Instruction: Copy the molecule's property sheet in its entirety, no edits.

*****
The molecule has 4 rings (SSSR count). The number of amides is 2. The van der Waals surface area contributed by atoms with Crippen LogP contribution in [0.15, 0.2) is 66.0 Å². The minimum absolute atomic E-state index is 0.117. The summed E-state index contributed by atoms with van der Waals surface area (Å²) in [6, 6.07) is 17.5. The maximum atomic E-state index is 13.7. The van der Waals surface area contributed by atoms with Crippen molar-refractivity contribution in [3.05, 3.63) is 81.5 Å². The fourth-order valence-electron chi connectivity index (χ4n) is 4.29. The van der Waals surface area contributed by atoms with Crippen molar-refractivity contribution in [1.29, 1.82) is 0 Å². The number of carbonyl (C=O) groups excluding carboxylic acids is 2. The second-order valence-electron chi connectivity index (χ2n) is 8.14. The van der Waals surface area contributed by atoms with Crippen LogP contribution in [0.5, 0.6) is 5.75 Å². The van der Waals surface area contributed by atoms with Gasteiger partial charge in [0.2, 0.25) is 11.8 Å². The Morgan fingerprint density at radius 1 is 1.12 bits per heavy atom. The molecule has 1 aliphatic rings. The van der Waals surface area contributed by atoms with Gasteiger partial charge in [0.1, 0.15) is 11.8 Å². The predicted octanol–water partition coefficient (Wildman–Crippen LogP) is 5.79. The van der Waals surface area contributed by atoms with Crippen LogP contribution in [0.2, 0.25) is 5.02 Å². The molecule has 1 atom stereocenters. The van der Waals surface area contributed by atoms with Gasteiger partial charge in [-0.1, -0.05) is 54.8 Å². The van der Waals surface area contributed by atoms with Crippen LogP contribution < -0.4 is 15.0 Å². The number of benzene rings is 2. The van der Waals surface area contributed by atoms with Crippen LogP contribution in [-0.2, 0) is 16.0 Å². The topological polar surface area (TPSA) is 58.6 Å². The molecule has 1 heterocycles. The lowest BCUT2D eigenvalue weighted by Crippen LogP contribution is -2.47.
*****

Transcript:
The molecule has 4 rings (SSSR count). The number of amides is 2. The van der Waals surface area contributed by atoms with Crippen LogP contribution in [0.15, 0.2) is 66.0 Å². The minimum absolute atomic E-state index is 0.117. The summed E-state index contributed by atoms with van der Waals surface area (Å²) in [6, 6.07) is 17.5. The maximum atomic E-state index is 13.7. The van der Waals surface area contributed by atoms with Crippen molar-refractivity contribution in [3.05, 3.63) is 81.5 Å². The fourth-order valence-electron chi connectivity index (χ4n) is 4.29. The van der Waals surface area contributed by atoms with Crippen molar-refractivity contribution in [1.29, 1.82) is 0 Å². The number of carbonyl (C=O) groups excluding carboxylic acids is 2. The second-order valence-electron chi connectivity index (χ2n) is 8.14. The van der Waals surface area contributed by atoms with Crippen LogP contribution in [0.5, 0.6) is 5.75 Å². The van der Waals surface area contributed by atoms with Gasteiger partial charge in [0.2, 0.25) is 11.8 Å². The Morgan fingerprint density at radius 1 is 1.12 bits per heavy atom. The molecule has 1 aliphatic rings. The van der Waals surface area contributed by atoms with Gasteiger partial charge in [0.1, 0.15) is 11.8 Å². The predicted octanol–water partition coefficient (Wildman–Crippen LogP) is 5.79. The van der Waals surface area contributed by atoms with Crippen LogP contribution in [0.2, 0.25) is 5.02 Å². The molecule has 1 atom stereocenters. The van der Waals surface area contributed by atoms with Gasteiger partial charge in [-0.1, -0.05) is 54.8 Å². The van der Waals surface area contributed by atoms with Crippen LogP contribution < -0.4 is 15.0 Å². The number of benzene rings is 2. The van der Waals surface area contributed by atoms with Crippen LogP contribution in [-0.2, 0) is 16.0 Å². The topological polar surface area (TPSA) is 58.6 Å². The molecule has 1 heterocycles. The lowest BCUT2D eigenvalue weighted by Crippen LogP contribution is -2.47.